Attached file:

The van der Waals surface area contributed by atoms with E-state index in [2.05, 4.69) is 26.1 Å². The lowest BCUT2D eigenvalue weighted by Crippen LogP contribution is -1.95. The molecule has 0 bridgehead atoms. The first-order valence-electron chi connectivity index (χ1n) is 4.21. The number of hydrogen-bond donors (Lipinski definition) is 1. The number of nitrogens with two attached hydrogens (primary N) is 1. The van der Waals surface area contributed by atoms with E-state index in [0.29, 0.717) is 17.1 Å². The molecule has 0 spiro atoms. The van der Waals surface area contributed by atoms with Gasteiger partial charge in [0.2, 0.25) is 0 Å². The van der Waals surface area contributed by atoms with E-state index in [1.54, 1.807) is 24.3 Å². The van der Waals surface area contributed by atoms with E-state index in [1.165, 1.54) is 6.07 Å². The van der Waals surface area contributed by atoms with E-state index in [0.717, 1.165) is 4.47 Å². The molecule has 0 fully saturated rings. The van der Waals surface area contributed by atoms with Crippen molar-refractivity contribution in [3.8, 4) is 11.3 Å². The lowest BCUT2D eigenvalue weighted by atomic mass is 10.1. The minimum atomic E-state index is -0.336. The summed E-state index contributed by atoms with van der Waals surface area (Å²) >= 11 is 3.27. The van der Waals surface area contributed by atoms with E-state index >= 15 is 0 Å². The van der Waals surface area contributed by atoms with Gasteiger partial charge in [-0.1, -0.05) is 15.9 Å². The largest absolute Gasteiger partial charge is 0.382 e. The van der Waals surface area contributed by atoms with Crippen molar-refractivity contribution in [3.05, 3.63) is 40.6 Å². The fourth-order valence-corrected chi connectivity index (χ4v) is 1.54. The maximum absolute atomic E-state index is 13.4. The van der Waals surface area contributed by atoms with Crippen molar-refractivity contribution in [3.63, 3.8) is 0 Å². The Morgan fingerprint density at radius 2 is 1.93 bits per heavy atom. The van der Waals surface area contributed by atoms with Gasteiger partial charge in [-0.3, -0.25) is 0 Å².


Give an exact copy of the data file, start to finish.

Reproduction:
The van der Waals surface area contributed by atoms with E-state index in [2.05, 4.69) is 26.1 Å². The lowest BCUT2D eigenvalue weighted by Crippen LogP contribution is -1.95. The molecule has 0 bridgehead atoms. The first-order valence-electron chi connectivity index (χ1n) is 4.21. The number of hydrogen-bond donors (Lipinski definition) is 1. The number of nitrogens with two attached hydrogens (primary N) is 1. The van der Waals surface area contributed by atoms with E-state index in [0.29, 0.717) is 17.1 Å². The molecule has 0 spiro atoms. The van der Waals surface area contributed by atoms with Gasteiger partial charge in [0.2, 0.25) is 0 Å². The van der Waals surface area contributed by atoms with E-state index in [1.54, 1.807) is 24.3 Å². The van der Waals surface area contributed by atoms with E-state index in [1.165, 1.54) is 6.07 Å². The van der Waals surface area contributed by atoms with E-state index in [0.717, 1.165) is 4.47 Å². The molecule has 0 fully saturated rings. The van der Waals surface area contributed by atoms with Crippen molar-refractivity contribution in [3.8, 4) is 11.3 Å². The lowest BCUT2D eigenvalue weighted by atomic mass is 10.1. The minimum atomic E-state index is -0.336. The summed E-state index contributed by atoms with van der Waals surface area (Å²) >= 11 is 3.27. The van der Waals surface area contributed by atoms with E-state index >= 15 is 0 Å². The van der Waals surface area contributed by atoms with Gasteiger partial charge in [-0.1, -0.05) is 15.9 Å². The largest absolute Gasteiger partial charge is 0.382 e. The van der Waals surface area contributed by atoms with Crippen molar-refractivity contribution in [3.05, 3.63) is 40.6 Å². The fourth-order valence-corrected chi connectivity index (χ4v) is 1.54. The maximum absolute atomic E-state index is 13.4. The van der Waals surface area contributed by atoms with Crippen molar-refractivity contribution in [3.63, 3.8) is 0 Å². The Morgan fingerprint density at radius 2 is 1.93 bits per heavy atom. The van der Waals surface area contributed by atoms with Gasteiger partial charge in [-0.3, -0.25) is 0 Å².